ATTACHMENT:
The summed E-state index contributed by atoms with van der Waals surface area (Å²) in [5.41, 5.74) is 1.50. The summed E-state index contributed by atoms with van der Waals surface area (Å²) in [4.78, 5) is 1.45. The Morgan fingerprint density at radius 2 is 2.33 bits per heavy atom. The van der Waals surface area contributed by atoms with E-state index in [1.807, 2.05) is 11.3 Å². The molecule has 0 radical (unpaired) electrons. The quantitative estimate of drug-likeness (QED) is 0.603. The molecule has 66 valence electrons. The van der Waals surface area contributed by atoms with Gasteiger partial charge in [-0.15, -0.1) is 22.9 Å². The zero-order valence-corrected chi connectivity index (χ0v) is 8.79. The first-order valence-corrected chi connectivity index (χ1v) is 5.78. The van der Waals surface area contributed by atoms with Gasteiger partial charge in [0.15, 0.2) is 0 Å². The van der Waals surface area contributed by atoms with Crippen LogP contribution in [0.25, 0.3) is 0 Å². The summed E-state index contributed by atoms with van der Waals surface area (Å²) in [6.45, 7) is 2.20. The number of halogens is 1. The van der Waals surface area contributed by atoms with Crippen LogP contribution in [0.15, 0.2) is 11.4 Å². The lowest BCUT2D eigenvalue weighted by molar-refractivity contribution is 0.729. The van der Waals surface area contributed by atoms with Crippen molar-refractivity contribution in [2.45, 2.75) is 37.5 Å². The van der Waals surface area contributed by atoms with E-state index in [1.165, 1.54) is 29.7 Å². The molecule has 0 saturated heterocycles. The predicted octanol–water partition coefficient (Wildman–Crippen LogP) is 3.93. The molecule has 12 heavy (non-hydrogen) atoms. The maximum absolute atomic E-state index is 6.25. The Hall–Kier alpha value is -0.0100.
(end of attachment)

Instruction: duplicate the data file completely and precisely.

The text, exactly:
The summed E-state index contributed by atoms with van der Waals surface area (Å²) in [5.41, 5.74) is 1.50. The summed E-state index contributed by atoms with van der Waals surface area (Å²) in [4.78, 5) is 1.45. The Morgan fingerprint density at radius 2 is 2.33 bits per heavy atom. The van der Waals surface area contributed by atoms with E-state index in [1.807, 2.05) is 11.3 Å². The molecule has 0 radical (unpaired) electrons. The quantitative estimate of drug-likeness (QED) is 0.603. The molecule has 66 valence electrons. The van der Waals surface area contributed by atoms with Gasteiger partial charge in [-0.15, -0.1) is 22.9 Å². The zero-order valence-corrected chi connectivity index (χ0v) is 8.79. The first-order valence-corrected chi connectivity index (χ1v) is 5.78. The van der Waals surface area contributed by atoms with Gasteiger partial charge in [0.15, 0.2) is 0 Å². The van der Waals surface area contributed by atoms with Crippen LogP contribution in [0.25, 0.3) is 0 Å². The summed E-state index contributed by atoms with van der Waals surface area (Å²) in [6.45, 7) is 2.20. The number of halogens is 1. The van der Waals surface area contributed by atoms with Crippen LogP contribution in [0.15, 0.2) is 11.4 Å². The lowest BCUT2D eigenvalue weighted by molar-refractivity contribution is 0.729. The van der Waals surface area contributed by atoms with Crippen molar-refractivity contribution in [2.45, 2.75) is 37.5 Å². The van der Waals surface area contributed by atoms with E-state index in [1.165, 1.54) is 29.7 Å². The molecule has 0 saturated heterocycles. The predicted octanol–water partition coefficient (Wildman–Crippen LogP) is 3.93. The molecule has 12 heavy (non-hydrogen) atoms. The maximum absolute atomic E-state index is 6.25. The Hall–Kier alpha value is -0.0100.